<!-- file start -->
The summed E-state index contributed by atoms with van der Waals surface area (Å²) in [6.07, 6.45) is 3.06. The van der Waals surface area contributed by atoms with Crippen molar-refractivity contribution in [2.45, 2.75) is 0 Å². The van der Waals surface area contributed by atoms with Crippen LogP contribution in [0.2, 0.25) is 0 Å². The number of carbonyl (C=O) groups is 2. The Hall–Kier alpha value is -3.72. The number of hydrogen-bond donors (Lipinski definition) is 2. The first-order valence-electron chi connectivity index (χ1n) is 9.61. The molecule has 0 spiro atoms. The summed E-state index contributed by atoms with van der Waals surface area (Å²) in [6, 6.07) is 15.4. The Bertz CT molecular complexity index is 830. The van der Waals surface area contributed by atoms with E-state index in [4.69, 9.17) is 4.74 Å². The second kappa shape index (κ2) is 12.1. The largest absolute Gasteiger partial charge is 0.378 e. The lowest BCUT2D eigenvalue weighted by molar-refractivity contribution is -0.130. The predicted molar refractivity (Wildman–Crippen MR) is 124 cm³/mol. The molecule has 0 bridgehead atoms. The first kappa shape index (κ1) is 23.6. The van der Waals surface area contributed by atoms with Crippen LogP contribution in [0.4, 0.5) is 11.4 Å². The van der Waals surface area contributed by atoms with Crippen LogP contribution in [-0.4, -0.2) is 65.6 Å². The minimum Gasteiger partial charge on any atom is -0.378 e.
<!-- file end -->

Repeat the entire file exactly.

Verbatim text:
The summed E-state index contributed by atoms with van der Waals surface area (Å²) in [6.07, 6.45) is 3.06. The van der Waals surface area contributed by atoms with Crippen molar-refractivity contribution in [2.45, 2.75) is 0 Å². The van der Waals surface area contributed by atoms with Crippen LogP contribution in [0.2, 0.25) is 0 Å². The number of carbonyl (C=O) groups is 2. The Hall–Kier alpha value is -3.72. The number of hydrogen-bond donors (Lipinski definition) is 2. The first-order valence-electron chi connectivity index (χ1n) is 9.61. The molecule has 0 spiro atoms. The summed E-state index contributed by atoms with van der Waals surface area (Å²) in [6, 6.07) is 15.4. The Bertz CT molecular complexity index is 830. The van der Waals surface area contributed by atoms with E-state index in [4.69, 9.17) is 4.74 Å². The second kappa shape index (κ2) is 12.1. The largest absolute Gasteiger partial charge is 0.378 e. The lowest BCUT2D eigenvalue weighted by molar-refractivity contribution is -0.130. The predicted molar refractivity (Wildman–Crippen MR) is 124 cm³/mol. The molecule has 0 bridgehead atoms. The first kappa shape index (κ1) is 23.6. The van der Waals surface area contributed by atoms with Crippen LogP contribution in [0.4, 0.5) is 11.4 Å². The van der Waals surface area contributed by atoms with Crippen LogP contribution in [-0.4, -0.2) is 65.6 Å². The minimum Gasteiger partial charge on any atom is -0.378 e.